The results are rolling in! Semester grades are arriving home and summer plans are kicking off.
How do you rate your child’s performance and overall experience during the spring semester? What goals did they fulfill?
When college students have a subpar bad semester, reactions can include questioning self-confidence and self-efficacy. Challenging conversations with kids about the investment being made in college add to anxiety, frustration, and tension about the upcoming fall semester.
Excuses like, “I just need to study harder next time” are a small part of the story for a lack of academic success. A bad semester usually involves several factors. The good news is that potential for better performance lies ahead in the fall semester. The trick is to parent-coach now and use effective approaches that put your child in the best position to succeed this fall.
In my experience coaching college students, it’s critical to evaluate how lifestyle impacts performance. Here are 3 take-away insights into common parent mistakes and how to fix them!
Mistake #1: Ignoring Success Prevention Traps - SPT’s
Feelings of frustration, anger, and anxiety often dominate conversations with students after a bad semester. Consequently, it’s easy to ignore patterns of thinking and lifestyle behavior that keep your child from success. Helping your child to increase awareness of their SPT’s has great impact on the development of resiliency, a key college and career success skill.
How to fix it:
Ask your student to list three thoughts and reactions they had when they started to see low grades/poor performance last year. You’ll most likely notice them blaming professors, expressions of frustration, or negative self-statements like, “I can’t do it.” These negative thoughts and behaviors are SPTs.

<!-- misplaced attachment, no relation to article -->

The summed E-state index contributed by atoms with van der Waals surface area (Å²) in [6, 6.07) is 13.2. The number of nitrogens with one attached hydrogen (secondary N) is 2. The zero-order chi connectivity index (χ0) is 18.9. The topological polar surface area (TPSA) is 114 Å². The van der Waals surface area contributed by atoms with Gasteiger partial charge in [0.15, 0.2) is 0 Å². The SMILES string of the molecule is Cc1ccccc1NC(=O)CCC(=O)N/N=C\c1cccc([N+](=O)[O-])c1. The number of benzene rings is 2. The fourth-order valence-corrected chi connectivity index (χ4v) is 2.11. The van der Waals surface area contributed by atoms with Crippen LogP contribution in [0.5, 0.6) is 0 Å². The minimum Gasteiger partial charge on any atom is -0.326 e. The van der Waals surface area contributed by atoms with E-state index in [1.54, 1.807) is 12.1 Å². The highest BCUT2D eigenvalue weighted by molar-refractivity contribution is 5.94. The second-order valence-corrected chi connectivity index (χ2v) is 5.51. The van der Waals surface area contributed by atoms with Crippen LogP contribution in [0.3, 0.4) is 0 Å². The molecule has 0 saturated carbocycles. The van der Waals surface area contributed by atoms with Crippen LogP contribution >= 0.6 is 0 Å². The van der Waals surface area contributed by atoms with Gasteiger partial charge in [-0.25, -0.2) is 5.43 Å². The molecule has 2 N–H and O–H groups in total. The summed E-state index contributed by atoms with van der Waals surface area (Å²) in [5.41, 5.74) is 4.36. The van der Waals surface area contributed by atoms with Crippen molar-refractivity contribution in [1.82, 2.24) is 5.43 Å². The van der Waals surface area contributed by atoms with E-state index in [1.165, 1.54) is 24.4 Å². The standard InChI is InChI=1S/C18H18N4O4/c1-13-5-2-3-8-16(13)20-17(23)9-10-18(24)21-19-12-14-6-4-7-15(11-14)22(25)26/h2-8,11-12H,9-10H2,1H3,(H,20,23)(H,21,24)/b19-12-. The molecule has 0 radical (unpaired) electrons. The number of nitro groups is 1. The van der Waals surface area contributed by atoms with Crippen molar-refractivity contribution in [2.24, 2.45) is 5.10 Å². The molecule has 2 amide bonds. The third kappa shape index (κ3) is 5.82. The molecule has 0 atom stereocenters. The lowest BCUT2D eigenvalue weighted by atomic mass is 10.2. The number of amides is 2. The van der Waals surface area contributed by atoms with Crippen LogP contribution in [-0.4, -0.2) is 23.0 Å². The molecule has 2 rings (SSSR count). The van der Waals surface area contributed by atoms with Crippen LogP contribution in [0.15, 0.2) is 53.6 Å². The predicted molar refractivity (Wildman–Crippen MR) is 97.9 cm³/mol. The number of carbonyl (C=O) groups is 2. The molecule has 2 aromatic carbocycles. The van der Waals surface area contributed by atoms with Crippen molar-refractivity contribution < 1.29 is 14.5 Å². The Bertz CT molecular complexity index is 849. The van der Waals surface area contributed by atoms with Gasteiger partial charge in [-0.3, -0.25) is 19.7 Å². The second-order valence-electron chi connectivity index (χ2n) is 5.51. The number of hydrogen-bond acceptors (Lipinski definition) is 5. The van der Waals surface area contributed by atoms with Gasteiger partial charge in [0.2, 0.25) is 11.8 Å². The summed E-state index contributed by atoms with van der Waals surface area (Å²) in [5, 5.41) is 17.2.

Ask your child to discuss how she/he could respond in a way that would allow them to increase self-awareness, to learn something from the experience and move forward in a positive, pro-active way.
Mistake #2: Setting Goals without Clarity
You often listen to a range of your child’s goals, like getting better grades next year. General goals are a start, but a statement that he/she is going to get good grades isn’t connected to specific action steps nor to an anticipation of how awesome it will feel to accomplish a challenging goal.
Typically missing from the general goal formula is specificity and accountability. Without creating specific action steps and accountability plans, students do not move closer to goal achievement.
How to fix it:
Maximize Goal Clarity by challenging your child to clarify a college-related goal. Be specific and have them identify:
what accomplishment will look and feel like.
Mistake #3: Sacrificing Self-care
LIfestyle balance is a tremendous challenge to college students. Normally when stress increases, self-care decreases. This has enormous impact on performance. Most students are challenged to integrate stress management practices into their lifestyle once they return to school -- just like we are challenged to integrate stress management into our work lives.
How to Fix it:
Start planting seeds. Discuss the benefits on your performance that you experience from exercising: decreased stress at work, more mental and physical energy, better sleep, etc.
Ask them to take a class with you! Yoga, boot camp, running, or any fitness/wellness activity can help. They may say no, but the key is for you to model the behavior and discuss the benefits. You're planting a seed in your child’s mind to prioritize healthy lifestyle behavior.
Dr. Joel Ingersoll helps college and high school students develop college transition, performance, and career success skills. As President & Founder of Take On College, Joel has empowered thousands of students to maximize their potential, college experience and return on tuition. Joel is the author of the forthcoming book Take On College: Winning Strategies for College & Career Success! Sign up for helpful tips, articles, & resources! Joel developed and hosts the College Success Academy Summer Virtual Intensive.
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